Figure 1

Schedule of enrolment, interventions and assessments.

This trial protocol is reported following the Standard Protocol Items: Recommendations for Interventional Trials guidelines and has received approval from the New York University School of Medicine Institutional Review Board (IRB) (#i17-01221). Any changes to the study protocol will be communicated to the IRB and funder in quarterly reports, and investigators will cooperate with any independent audit on behalf of the IRB or funding organisation. The study was registered at (#NCT03448107).

Treatment description and regimen

Simple prevention

One drop (0.05 mL) of SDF (Advantage Arrest) solution at 38% concentration (2.24 F-ion mg/dose) will be dispensed per child. Posterior tooth surfaces to be treated will be dried, after which the SDF will be applied with a microbrush to all asymptomatic carious lesions and to all pits and fissures on bicuspids and molar teeth for 30 s. Fluoride varnish (5% sodium flouride [NaF], Colgate PreviDent) will then be applied to all teeth. Simple prevention will be provided by either dental hygienists or registered nurses.

Complex prevention

All primary and permanent teeth will be dried prior to application. Pits and fissures on all bicuspids and molar teeth will be sealed with glass ionomer sealants (GC Fuji IX). Glass ionomer sealants (interim therapeutic restorations) will also be placed on all asymptomatic carious lesions. Fluoride varnish (5% NaF) will then be applied to all teeth. Complex prevention will be provided by dental hygienists.

Both arms will also receive toothbrushes, fluoride toothpaste and oral hygiene instruction. Clinical care will be provided in a dedicated room in each school using mobile equipment and disposable supplies.

Risks and adverse events

Each intervention used in this trial is currently employed in clinical practice as a standard of care procedure. The potential risks for study participants are minimal and identical to the risk for children obtaining care in a dental office. The greatest risk is an allergic reaction to fluoride varnish, SDF or glass ionomer. All adverse events occurring during the study period will be recorded: at each contact with the study participant, investigators will seek information on adverse events by specific questions and an oral examination. Evidence of adverse events will be recorded on electronic health records and appropriate case report forms. The clinical course of each event will be followed until resolution, stabilisation or until it has been determined that participation in the study was not the cause. Serious adverse events ongoing at study end will be followed to determine the final outcome. Adverse event reports will be reported to the IRB within five working days from the time investigators become aware of the event.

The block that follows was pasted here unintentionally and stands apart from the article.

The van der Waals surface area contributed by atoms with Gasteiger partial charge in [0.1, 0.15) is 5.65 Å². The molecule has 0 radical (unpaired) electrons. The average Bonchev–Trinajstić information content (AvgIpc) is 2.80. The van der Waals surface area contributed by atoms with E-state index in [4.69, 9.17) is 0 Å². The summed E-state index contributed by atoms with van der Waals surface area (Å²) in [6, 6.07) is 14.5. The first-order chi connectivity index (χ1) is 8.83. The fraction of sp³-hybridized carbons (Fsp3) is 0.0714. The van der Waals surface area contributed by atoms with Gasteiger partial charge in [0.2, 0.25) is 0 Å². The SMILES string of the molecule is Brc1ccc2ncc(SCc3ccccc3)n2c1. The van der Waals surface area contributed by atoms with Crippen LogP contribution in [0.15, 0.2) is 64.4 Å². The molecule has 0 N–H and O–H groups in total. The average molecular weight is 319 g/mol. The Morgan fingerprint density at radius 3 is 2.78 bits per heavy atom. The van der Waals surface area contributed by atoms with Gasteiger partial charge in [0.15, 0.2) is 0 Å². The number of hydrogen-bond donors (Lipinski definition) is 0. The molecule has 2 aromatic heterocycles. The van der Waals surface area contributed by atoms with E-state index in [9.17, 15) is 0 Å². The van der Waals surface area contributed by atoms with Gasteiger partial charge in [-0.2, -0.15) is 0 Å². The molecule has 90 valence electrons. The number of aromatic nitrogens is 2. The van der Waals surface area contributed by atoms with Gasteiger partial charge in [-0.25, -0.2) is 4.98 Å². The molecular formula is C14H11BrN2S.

Definition of outcome measures

Primary outcome measures

Primary outcomes include clinically evaluated caries arrest and the prevention of new caries. Caries arrest will be evaluated after 2 years, and the prevalence of new caries will be evaluated after 5 years.

Secondary outcome measures

Secondary outcomes include the comparative cost-effectiveness of simple versus complex prevention in the arrest and prevention of dental caries.

Recruitment and eligibility

In collaboration with the New Hampshire Department of Health and Human Services (DHHS), study investigators identified extant school-based caries prevention programmes currently operating in rural counties in New Hampshire. Programme officials were contacted to solicit interest in participating in the proposed study. Programme officials, in turn, contacted school principals to determine interest in participation. Each participating programme and school has confirmed written consent for the study.

Inclusion criteria

Any existing caries prevention programme operating in rural (defined using criteria from the US Department of Agriculture) areas, with official Title 1 status, and located in a health professional shortage area was eligible to participate. All schools within eligible programmes were eligible to participate.


Participating schools will be block randomised at the school level to receive either the simple or complex treatment using a random number generator. Study statisticians will generate random numbers and assign schools to each number sequence.